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Best of Liz Benston

Gaming Guru

Liz Benston

Herbst family looks south

16 April 2007

Thirty years ago the Herbst family, busily running its chain of gas stations, considered buying the three casinos in Primm, the desert burg that greets Southern Californians crossing into Nevada. They thought about it for about as long as it took to drive past the place.

The state line casinos, they concluded, were little more than a pit stop on the way to the Strip, just 45 minutes or so up the road. Who would pull off the highway unless they had some urgent business to tend to?

A lot of smart casino bosses still wonder that.

But the Herbst boys finally decided they had some business to tend to in Primm. They bought the three casinos last week for $400 million.

Why now? There was just no more denying that there was money to be made, even with the supposedly loose slots, free gas for gamblers and $7 prime rib dinners.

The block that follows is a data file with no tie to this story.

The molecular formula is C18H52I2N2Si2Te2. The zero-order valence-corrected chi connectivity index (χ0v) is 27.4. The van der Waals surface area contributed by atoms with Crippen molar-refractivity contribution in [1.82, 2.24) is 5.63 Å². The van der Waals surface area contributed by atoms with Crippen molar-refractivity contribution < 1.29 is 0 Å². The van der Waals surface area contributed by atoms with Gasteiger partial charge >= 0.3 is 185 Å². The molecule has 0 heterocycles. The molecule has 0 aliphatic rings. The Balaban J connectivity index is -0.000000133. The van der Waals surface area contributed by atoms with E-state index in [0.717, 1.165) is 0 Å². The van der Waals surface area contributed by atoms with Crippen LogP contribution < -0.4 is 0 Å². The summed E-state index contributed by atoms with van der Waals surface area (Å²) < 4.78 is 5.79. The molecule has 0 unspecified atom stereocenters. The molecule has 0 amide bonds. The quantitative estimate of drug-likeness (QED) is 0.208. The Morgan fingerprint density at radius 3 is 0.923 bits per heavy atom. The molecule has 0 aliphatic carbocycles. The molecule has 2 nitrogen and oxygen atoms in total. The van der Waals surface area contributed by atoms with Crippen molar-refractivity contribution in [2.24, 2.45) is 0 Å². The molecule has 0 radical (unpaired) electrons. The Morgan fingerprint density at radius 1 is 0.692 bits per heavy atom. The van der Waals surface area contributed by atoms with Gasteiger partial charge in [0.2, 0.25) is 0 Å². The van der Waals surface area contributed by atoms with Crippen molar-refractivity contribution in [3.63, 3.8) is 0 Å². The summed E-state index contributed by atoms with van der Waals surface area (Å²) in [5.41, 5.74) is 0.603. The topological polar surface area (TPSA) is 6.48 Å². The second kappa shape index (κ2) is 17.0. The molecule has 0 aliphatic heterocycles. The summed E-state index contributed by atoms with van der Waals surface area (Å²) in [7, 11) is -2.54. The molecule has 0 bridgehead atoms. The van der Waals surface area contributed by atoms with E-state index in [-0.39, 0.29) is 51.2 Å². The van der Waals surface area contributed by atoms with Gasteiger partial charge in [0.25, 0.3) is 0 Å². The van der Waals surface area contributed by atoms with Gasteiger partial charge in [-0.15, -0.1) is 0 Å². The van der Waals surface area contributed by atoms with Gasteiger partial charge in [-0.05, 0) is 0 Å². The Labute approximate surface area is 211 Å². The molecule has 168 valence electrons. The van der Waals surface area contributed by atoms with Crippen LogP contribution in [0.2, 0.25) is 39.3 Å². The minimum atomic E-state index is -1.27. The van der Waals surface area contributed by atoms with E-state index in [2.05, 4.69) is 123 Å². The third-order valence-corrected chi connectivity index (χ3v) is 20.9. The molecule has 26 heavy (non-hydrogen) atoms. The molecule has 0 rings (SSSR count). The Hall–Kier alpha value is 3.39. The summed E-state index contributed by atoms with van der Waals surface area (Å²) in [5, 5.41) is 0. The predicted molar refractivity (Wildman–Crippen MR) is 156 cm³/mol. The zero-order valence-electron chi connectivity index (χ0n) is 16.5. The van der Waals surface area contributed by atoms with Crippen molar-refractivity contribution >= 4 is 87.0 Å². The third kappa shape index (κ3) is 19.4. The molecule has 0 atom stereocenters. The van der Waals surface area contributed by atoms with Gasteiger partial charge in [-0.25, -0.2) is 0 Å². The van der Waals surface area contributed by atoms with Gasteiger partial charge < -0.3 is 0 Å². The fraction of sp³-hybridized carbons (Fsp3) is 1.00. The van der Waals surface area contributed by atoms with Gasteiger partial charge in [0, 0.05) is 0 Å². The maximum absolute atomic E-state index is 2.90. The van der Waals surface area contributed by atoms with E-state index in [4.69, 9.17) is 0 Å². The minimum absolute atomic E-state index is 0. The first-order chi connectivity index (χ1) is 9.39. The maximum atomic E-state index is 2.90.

This was a family that knew how to turn a profit on a low-rent property past its prime.

"This is going to be a new beginning for the properties," said Jerry Herbst, the father of the men who now run Herbst Gaming, a company that began with a Chicago gas station in 1938.

In their glory days, before competition intensified from Southern California's tribal casinos, revenue from Primm's casinos - Whiskey Pete's, Primm Valley and Buffalo Bill's - equaled that of a midsize Strip casino. Earnings have plummeted by about 60 percent since their peak in 2000.

That doesn't bother the Herbst brothers, who grew up in an industry where profit is measured by a few pennies per gallon.

Patriarch Ed Herbst launched the family's gas station empire in the 1950s, then pared it back after the oil crisis and focused on Nevada. In the 1980s his grandsons Ed, Tim and Troy introduced slot machines to their gas stations, which already offered food, lube jobs and car washes.

Soon, the time-consuming business of collecting slot machine coins around town spawned another success: Herbst became the largest operator of slot machines in Nevada without a casino.